An employment relationship is not the only context in which sexual harassment is prohibited. If a business or academic relationship exists between two parties, sexual harassment may still be legally actionable, although the EEOC may not handle the case. For example, sexual harassment by one’s doctor, teacher or lawyer is equally inappropriate and the offending individual may be reported for misconduct. Furthermore, if a patient, student or client sexually harasses a working professional severely or repetitively and the professional’s employer is made aware but does not intervene in some way, this could constitute a hostile work environment.
Where sexual harassment in an academic setting is concerned, it has been argued that mutual consent is impossible because of the inherent power dynamic between students and teachers. Sexual harassment in education is still considered a form of discrimination, and can be acted upon whether the harasser is a teacher, student or other person engaged in a business or academic relationship with the school. In at least one case, a teacher who was being sexually harassed by her student alleged a hostile work environment.
In a medical setting, doctors have sometimes been found exploiting the trust given in a patient-provider relationship, sexually harassing or assaulting their own patients. It remains difficult to establish the scope of the problem, because sexual improprieties toward patients in a medical setting are generally shrouded in secrecy. Patients may feel a doctor behaved inappropriately but be reluctant to come forward. Both criminal and civil suits have been filed against healthcare providers who violate the trust placed in them by sexually harassing or assaulting patients. Not every incident will rise to the level of a criminal case or civil claim, but if someone believes they have a claim, they are advised to seek legal help from an skilled sexual assault attorney.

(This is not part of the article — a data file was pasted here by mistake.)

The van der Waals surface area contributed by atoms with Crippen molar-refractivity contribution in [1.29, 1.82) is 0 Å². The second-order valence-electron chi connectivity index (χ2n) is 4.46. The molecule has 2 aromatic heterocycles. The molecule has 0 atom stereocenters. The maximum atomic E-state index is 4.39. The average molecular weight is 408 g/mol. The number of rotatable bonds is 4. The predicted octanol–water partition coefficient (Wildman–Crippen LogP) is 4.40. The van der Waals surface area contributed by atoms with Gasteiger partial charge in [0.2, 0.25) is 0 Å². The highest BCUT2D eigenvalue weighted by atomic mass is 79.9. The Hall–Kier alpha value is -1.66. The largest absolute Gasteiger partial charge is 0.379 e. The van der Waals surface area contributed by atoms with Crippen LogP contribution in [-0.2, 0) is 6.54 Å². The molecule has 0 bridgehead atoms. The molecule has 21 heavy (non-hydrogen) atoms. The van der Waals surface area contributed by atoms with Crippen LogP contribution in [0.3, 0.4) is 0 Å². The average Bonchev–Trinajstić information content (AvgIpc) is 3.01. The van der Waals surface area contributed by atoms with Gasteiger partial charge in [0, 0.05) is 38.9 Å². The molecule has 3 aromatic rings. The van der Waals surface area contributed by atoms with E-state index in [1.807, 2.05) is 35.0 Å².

When to Contact an Attorney for Sexual Harassment?
If you have been sexually harassed by someone at your place of employment, or by a professor, teacher, doctor, or other similar person, then you should contact a sexual harassment attorney immediately. Not all claims are actionable, but speaking with an experienced attorney will help you decide if your claim is actionable, and — regardless if actionable or not — what you should do to address it. Contact trial attorneys Gilman and Bedigian today for a free consultation to discuss your case.